An anecdote on 100% code coverage

Apr 26, 2018 18:22 · 599 words · 3 minutes read tdd testing edible

One of the key metrics I’m looking to achieve with Edible is 100% code coverage. I won’t get into the more general debate about whether this is a good metric or not. There are an incredible amount of articles in that arena already. What I want to do is share an anecdote and maybe draw a conclusion or two.

Context

The bisect operation in Edible works on sets of elements that have a total ordering amongst them. Because the types of elements you can feed into the algorithm are dynamic, it’s not guaranteed that they will have total ordering if their comparison functions are incorrect. Here’s the stretch of code I’m talking about:

    if lte(value_at_left_index, value) and lte(value, value_at_current_index) then
         return 0
    elseif gt(value_at_current_index, value) then
         return -1
    elseif lt(value_at_current_index, value) then
         return 1
    end

The problem

You will notice there’s no else condition here. That’s dangerous because in the case where none of the conditions are true (if the ordering functions are implemented wrong for instance), this will fail silently and cause some kind of issues downstream that may be difficult to trace back. To that end, we might want to put a line in like

    -- Conditions copied from above
    if lte(value_at_left_index, value) and lte(value, value_at_current_index) then
         return 0
    elseif gt(value_at_current_index, value) then
         return -1
    elseif lt(value_at_current_index, value) then
         return 1
    -- Handle the "impossible" case
    else
        assert(false, "Programmer error, this condition occurs when there is not " ..
                      "a total ordering of all elements with the searched array.  " ..
                      "It indicates a deficiency in the ordering algorithms.")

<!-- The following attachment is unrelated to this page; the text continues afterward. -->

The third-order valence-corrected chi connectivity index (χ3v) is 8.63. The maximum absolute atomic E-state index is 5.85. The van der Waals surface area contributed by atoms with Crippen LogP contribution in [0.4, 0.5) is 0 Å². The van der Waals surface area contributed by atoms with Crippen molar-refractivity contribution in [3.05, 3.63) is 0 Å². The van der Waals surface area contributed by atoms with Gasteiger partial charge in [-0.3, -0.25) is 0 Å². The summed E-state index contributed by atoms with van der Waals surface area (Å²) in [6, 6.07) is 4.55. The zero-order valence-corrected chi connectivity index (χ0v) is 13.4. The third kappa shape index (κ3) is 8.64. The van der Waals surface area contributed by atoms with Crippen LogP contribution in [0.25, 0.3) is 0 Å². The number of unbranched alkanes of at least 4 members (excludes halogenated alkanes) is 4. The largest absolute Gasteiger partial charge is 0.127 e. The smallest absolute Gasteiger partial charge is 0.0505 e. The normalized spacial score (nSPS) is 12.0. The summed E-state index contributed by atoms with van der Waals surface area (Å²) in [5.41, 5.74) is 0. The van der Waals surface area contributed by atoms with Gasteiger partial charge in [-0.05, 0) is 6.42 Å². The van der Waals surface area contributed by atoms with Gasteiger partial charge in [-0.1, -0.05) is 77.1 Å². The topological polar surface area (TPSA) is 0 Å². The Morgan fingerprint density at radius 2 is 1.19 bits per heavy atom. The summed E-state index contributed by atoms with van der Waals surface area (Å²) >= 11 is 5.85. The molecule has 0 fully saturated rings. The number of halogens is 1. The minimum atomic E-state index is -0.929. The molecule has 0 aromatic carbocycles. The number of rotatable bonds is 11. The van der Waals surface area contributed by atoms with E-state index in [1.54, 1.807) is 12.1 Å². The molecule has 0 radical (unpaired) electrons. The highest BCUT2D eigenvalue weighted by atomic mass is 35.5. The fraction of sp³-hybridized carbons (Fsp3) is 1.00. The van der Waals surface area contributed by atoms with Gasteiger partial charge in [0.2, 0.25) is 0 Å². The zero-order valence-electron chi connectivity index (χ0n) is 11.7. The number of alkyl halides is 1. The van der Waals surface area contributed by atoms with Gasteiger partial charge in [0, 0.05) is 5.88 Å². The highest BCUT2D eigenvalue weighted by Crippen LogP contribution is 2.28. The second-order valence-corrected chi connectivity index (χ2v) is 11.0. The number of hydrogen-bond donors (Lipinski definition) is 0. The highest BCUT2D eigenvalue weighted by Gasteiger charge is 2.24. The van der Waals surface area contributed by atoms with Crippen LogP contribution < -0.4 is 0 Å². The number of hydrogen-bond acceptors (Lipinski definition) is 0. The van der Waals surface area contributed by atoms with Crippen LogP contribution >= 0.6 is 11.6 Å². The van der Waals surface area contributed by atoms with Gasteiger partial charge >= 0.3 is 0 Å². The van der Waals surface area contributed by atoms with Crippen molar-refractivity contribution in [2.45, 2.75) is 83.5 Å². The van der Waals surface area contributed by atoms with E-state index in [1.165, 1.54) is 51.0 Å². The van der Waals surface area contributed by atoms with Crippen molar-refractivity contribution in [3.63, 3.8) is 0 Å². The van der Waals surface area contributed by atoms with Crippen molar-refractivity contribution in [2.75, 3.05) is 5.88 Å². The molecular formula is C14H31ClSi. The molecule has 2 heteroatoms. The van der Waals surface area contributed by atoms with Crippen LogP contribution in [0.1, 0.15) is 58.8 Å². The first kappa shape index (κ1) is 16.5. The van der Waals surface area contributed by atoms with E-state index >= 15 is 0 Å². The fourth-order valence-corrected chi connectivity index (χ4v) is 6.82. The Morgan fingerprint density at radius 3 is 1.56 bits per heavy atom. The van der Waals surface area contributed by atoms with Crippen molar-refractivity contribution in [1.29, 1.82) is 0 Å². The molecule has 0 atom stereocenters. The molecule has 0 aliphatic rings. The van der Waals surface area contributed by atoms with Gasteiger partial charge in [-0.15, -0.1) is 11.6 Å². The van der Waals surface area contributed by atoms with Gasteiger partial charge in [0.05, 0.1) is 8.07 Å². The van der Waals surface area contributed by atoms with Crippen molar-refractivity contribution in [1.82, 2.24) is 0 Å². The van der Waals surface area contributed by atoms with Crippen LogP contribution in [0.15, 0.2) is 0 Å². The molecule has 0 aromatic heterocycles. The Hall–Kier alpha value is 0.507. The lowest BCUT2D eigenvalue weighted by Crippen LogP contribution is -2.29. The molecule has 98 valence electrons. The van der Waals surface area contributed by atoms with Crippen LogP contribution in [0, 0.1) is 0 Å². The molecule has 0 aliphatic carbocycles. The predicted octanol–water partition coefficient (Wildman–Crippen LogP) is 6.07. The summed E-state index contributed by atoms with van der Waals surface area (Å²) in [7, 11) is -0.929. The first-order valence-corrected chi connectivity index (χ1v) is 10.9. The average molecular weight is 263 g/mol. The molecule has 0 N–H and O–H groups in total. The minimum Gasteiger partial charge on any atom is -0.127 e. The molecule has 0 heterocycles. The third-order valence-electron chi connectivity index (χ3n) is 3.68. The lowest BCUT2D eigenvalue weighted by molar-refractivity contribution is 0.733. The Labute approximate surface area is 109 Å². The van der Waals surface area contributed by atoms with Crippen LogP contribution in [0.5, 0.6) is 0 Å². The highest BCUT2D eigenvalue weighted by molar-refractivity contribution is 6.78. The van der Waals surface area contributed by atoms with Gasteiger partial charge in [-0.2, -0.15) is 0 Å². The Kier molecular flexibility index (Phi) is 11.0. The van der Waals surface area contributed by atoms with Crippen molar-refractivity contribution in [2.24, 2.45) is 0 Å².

end

Here the else statement should never run. As the commentary explains, the assertion only trips if there is a bug in the ordering functions. The issue here is that if you have the else statement, it will never run. You’ll be left with 99.999% code coverage forever because there’s no way to test this “impossible” case.

So what can we do

Well there are a couple of options. One possibility is to refactor this to allow mocking of the ordering functions so that you can introduce a bug and trigger the assertion thus getting back to 100% code coverage. This sacrifices readability of both the code and that test case since you’ll be bending over backwards for the test.

Another option is to remove the assertion and the else block entirely. As explained above, this is dangerous if the ordering functions are changing since you can get weird failure cases that are hard to diagnose.

The last option is to sacrifice 100% code coverage. Besides being aesthetically displeasing, there’s a practical reason to avoid this option. Having exactly 100% coverage is a fast way to know that every statement has at least been executed once. It’s no guarantee that every possible combination of cases has been tested, but it provides confidence that most cases have been considered, including all branches.

None of these options are good, but in the end I elected to remove the else statement. My reason was to avoid sacrificing code readability or coverage since those metrics are permanent. This code is only risky if the ordering functions change. Since they are stable, I can paste the else statement back in to handle the impossible case before starting to work on those functions. Then I can just remove it before committing when I know the ordering functions are stable again. While this solution works in my specific situations, I don’t think it’s generally applicable. Whether or not you agree that 100% code coverage is desirable, it’s certainly not attainable in all cases without sacrifices.